One of the main objectives of the workshop was to seek engagement of the delegates with the detail of the policy and, through discussion, to identify the activities that were required for its implementation. All delegates were provided with a copy of the policy, the summary document, paper, pen and water – we were expected to work, not just listen!

Martha laid out the rules of engagement. We were divided into three groups, each of which was allocated two or three of the policy pillars to discuss in detail, then to identify activities that would support progress with implementation. Each group was asked to identify a Leader and a Rapporteur.

Martha explaining the rules for the discussion groups

These were very energetic and spirited discussions which highlighted many challenges but also identified some novel approaches. It was an excellent learning experience for everyone.

A tea-break was very welcome following the first session of group work …

… after which we returned to pick up the discussions both before and immediately after lunch.

Towards the end of the afternoon, Group 3 was ready to report on Pillar 3 (Clinical Dental Practice and Patient Access) and Pillar 4 (Human Resources for Oral Health). Their rapporteur was Dr Nathan Lungu, an Assistant Lecturer at KUHeS who is specialising in Oral & Maxillofacial Surgery.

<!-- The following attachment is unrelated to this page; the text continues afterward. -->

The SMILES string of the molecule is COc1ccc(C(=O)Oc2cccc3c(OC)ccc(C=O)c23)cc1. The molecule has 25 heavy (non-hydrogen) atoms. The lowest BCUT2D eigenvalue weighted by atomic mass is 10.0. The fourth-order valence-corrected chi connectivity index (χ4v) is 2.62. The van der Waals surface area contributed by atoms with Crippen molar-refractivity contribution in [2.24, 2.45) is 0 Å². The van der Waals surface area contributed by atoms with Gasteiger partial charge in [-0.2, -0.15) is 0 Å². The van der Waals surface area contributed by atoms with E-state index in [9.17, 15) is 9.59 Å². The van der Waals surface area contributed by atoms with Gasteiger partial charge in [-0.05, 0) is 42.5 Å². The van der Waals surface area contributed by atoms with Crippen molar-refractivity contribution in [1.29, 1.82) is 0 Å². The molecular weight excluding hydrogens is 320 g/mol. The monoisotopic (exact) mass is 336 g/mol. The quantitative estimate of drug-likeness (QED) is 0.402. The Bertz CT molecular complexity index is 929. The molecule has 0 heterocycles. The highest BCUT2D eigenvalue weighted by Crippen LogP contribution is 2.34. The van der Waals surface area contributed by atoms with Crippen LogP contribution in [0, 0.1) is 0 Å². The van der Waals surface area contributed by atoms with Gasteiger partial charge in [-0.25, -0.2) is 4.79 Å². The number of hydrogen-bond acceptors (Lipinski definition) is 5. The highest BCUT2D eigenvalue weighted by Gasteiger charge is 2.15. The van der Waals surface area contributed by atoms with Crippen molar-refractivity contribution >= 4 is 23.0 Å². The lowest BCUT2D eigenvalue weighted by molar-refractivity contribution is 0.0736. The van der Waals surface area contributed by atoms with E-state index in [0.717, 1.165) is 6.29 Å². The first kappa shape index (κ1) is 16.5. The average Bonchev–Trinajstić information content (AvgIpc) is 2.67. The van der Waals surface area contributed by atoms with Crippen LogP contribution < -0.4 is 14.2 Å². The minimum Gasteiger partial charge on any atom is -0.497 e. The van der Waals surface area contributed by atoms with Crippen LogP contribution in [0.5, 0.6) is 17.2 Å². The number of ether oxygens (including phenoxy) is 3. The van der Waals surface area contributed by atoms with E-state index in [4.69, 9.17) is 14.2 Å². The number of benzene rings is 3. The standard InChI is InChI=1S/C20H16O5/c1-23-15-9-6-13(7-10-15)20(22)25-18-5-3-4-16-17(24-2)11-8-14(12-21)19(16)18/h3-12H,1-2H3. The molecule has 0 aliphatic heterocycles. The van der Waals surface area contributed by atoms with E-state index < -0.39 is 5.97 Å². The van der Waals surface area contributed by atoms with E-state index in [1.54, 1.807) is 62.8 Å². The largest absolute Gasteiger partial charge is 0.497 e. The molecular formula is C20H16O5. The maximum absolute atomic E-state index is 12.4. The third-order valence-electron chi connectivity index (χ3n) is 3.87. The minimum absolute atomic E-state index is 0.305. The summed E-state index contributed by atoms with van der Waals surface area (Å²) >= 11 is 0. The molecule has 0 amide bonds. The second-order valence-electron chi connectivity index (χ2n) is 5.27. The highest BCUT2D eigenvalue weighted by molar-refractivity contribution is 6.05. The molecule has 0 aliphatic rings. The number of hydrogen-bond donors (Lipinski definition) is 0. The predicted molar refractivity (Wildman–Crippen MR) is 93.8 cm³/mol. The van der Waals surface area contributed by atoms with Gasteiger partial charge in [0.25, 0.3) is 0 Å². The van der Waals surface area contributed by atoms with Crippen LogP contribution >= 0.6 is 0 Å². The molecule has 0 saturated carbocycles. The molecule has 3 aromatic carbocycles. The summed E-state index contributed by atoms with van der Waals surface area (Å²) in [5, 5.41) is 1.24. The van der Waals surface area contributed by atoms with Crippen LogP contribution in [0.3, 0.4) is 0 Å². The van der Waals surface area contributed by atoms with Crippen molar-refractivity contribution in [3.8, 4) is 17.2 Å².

Nathan Lungu reporting for Group 3

The feedback presentation, as would subsequently be the case for Groups 1 and 2, triggered lively discussion from the floor. The potential for introduction of a task-shifting initiative, through which Medical Assistants in rural areas would be up-skilled to deliver emergency dentistry, proved especially controversial.

Day 2 of the workshop commenced with introductory comments from Dr Martha Chipanda and from Dr Jessie Mlotha- Namarika, Head of the Dental Department at Kamuzu Central Hospital.

Following an opening prayer, the session commenced with a very informative talk by Emma Mathumula from Balaka District Hospital. Her talk was entitled Current Situation of Dental Clinics in Malawi. This excellent presentation highlighted many of the daily challenges in relation to equipment and consumables that are faced by dental staff in public healthcare facilities There is a focus on dental extractions rather than restorative dentistry, but even extractions can be challenging because of inadequate instruments and stock-outs of essential items such as lignocaine.

Subsequently there was a feedback presentation from Group 2, which had considered Pillar 2 (Dental Public Health) and Pillar 7 (Research, Data and Information Management). Very appropriately, the feedback was delivered by Dr Don Chiwaya, an Assistant Lecturers at KUHeS who has chosen to specialise in dental public health.

The morning session concluded with a joint presentation by Andrew Paterson and Martha Chipanda entitled Developing a Network of Oral Health Promoters in Rural Malawi. This ongoing work is a joint activity between the Ministry of Health and the two UK charities Smileawi and Bridge2Aid. The detail has already been described in an earlier post that was guest-edited by Andrew, and relates directly to Pillar 4 of the Policy (Human Resources for Oral Health).

After such an intensive morning, we were all ready for lunch and continuing discussions outside the confines of the conference room:

Lunch al fresco